By | 2019-04-14T20:35:59-06:00 April 14th, 2019|Uncategorized|41 Comments


  1. Jes April 14, 2019 at 8:54 pm

    My favorite dog, ever, was Bubba. I loved him because I trained him how to hug. He would jump up and place his front legs on my shoulders every day when I got home. He would sleep next to me when I took naps, and sometimes snuck in at night. He would sleep in my bed in a way that said “I know it’s a privilege to sleep here and I know it’s against the rules, so I won’t take up too much space or make any noise if you just let me continue.” He brightened so many of my days and helped me when I reached my lowest points. Dogs. They often treat us better than other humans. Thanks for the reminder that we don’t get them forever and that we ought to cherish every moment we do. I am so sorry for your loss. 💕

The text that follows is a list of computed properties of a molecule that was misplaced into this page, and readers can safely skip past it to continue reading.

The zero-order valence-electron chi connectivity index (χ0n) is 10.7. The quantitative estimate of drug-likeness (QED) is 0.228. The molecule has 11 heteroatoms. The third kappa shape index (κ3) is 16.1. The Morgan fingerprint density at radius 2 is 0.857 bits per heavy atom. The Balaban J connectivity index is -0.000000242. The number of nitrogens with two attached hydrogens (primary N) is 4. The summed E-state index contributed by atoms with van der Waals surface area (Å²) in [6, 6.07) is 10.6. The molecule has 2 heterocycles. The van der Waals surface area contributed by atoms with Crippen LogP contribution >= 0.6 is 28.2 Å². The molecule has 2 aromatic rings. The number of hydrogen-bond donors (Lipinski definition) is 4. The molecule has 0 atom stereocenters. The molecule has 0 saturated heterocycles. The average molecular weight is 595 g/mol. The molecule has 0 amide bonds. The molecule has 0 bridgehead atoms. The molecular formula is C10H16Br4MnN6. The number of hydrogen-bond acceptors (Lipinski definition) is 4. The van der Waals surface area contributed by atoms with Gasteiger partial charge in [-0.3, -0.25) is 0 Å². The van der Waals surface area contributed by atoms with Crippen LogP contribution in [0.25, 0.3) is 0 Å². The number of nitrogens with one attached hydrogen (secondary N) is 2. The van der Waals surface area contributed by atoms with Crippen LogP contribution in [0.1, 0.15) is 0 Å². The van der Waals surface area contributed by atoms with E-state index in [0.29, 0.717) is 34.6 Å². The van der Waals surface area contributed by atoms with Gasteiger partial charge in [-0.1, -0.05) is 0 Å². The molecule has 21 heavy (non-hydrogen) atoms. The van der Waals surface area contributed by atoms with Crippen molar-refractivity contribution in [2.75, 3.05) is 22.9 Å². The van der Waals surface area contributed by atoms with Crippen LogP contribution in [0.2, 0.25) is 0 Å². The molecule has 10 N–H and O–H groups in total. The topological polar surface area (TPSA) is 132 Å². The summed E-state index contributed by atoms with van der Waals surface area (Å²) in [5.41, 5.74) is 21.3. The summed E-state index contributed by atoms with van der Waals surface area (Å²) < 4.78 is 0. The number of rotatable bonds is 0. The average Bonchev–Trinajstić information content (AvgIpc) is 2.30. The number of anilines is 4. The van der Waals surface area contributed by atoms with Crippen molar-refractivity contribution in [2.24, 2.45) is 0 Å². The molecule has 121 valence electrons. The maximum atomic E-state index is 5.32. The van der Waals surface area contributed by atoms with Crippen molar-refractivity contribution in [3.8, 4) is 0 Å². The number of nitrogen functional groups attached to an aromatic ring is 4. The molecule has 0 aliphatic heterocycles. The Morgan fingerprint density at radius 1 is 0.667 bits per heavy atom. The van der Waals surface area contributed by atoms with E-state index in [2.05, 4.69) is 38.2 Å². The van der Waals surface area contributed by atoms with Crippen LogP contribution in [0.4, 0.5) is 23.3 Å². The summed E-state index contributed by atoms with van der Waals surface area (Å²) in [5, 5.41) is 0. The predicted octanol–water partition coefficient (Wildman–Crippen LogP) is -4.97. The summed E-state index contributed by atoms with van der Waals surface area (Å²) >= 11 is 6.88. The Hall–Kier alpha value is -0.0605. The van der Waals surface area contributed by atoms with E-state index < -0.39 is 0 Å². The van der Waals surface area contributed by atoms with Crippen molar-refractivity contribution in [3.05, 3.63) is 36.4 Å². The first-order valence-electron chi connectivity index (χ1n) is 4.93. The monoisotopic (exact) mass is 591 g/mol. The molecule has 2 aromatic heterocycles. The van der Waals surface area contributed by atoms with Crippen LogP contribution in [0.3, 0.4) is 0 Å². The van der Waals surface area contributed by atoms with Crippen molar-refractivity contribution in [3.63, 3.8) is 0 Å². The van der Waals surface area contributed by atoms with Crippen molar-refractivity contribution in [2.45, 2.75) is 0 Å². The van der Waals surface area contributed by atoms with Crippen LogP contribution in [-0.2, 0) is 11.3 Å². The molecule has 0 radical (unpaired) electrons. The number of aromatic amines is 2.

• Ashley April 17, 2019 at 12:45 pm

      Thanks for sharing, Jes. I could use a Bubba hug right now. Seems like dogs are at their best when we’re at our lowest. So grateful for that gift.

  2. Rhonda April 14, 2019 at 9:03 pm

    What an amazing and heartfelt post. I’m terribly sorry for your loss. Thank you for sharing. My Oscar is almost 12, and I tell him every day to stay with me forever. I can’t even imagine my world without him in it. I hope you find comfort in the memory of your beloved Ocho. She sounds like an amazing companion.

    • Ashley April 17, 2019 at 12:51 pm

      Thanks, Rhonda. Give your Oscar a good belly rub (or butt scratch, whichever he prefers) from me. I wasn’t sure how I would do my days without Ocho, but somehow I am. She was the best companion.

  3. Carly April 14, 2019 at 9:12 pm